Nutritionist B. -- she helps oversee the nutrition side of CF (many people don’t realize that most CFers have a hard time maintaining good weight because their body does not produce enough enzymes -- this is actually one of the main areas that is treated in CF)

Other Dr.s and providers

Dr. Mu. -- ENT doc who oversees sinus treatments and performs surgeries
Dr. Mu. nurse, assistants, and billing -- helpful team to Dr. Mu.
Dr. Ma. -- Endocrinologists that oversees diabetes treatment
Dr. Ma. nurse, assistants, and billing -- helpful team to Dr. Ma.
diabetes trainer -- did initial training on pump and available for questions
Ping salesperson -- sold us on the Ping pump
Insulin Pump supplier -- customer service people and order fillers
Johnson and Johnson developers -- they are putting a lot of money toward diabetes treatment (can’t wait till the closed loop system comes out that tests, reads, and administers insulin)
Drug Assistance folks -- these people help you with medicine assistance in either getting discounts, copay help, or free medication (I think we have 3 different programs helping us)


Admitting personnel -- admit you and go over billing and insurance
transporters -- anytime you need to go anywhere they are there (and usually late -- we get forgotten once for 45 minutes in a hall way of the operating wing)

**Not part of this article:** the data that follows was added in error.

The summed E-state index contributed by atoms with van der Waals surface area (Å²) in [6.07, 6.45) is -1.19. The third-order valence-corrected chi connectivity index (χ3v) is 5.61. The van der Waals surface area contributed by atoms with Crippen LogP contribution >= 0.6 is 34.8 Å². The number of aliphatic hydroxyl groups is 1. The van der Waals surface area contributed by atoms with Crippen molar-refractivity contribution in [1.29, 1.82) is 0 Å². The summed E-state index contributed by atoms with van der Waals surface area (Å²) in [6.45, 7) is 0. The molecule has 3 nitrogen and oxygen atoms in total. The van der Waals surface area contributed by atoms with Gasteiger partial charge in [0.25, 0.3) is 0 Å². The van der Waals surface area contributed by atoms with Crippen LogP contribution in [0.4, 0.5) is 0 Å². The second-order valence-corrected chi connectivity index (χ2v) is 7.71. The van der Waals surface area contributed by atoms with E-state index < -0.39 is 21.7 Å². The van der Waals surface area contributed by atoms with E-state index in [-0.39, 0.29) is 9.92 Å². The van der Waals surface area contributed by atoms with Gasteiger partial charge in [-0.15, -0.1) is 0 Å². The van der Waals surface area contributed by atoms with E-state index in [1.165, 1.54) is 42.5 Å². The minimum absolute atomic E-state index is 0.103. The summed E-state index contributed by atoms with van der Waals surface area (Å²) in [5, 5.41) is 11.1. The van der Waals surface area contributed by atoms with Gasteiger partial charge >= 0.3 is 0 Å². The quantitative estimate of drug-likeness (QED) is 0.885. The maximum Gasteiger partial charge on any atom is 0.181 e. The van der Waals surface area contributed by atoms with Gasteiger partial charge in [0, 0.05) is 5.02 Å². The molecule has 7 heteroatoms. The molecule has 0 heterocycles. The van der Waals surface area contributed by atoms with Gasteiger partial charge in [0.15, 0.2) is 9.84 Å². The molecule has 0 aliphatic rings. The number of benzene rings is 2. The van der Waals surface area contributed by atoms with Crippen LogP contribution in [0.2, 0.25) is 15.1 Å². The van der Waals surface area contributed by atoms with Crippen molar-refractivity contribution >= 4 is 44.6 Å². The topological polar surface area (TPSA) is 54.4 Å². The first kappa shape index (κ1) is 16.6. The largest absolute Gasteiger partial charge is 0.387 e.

Dr.s and more Dr.s -- We had nine visits in one day last hospital visit, attending dr., infection dr., CF docs, psychologists (it is always interesting to watch them -- they don’t know what to do with people like us), etc. . . 
Nurses -- usually two a day (ours are pretty good usually on the floor and pod that they put all the CF patients)
Respiratory Therapists - usually see one four times a day -- they do all the breathing treatments and CPT (something??? pulmonary therapy -- they pound on you or use a machine that vibrates that breaks up the mucus in the lungs)

Home Health Care

P. the pharmacist assistant
Multiple delivery people
D. the pharmacist
L. the billing person
Nurse D. -- oversees Tiffany’s care when at home
Nurse C., M., and C., -- fill in for D. especially in evenings


Blood work people
Sputum Culture people


Pharmacist M. at primary pharmacy-- our primary pharmacist who works wonders for us and is very helpful
Pharmacist assistant -- checks us out and helps Pharm. M.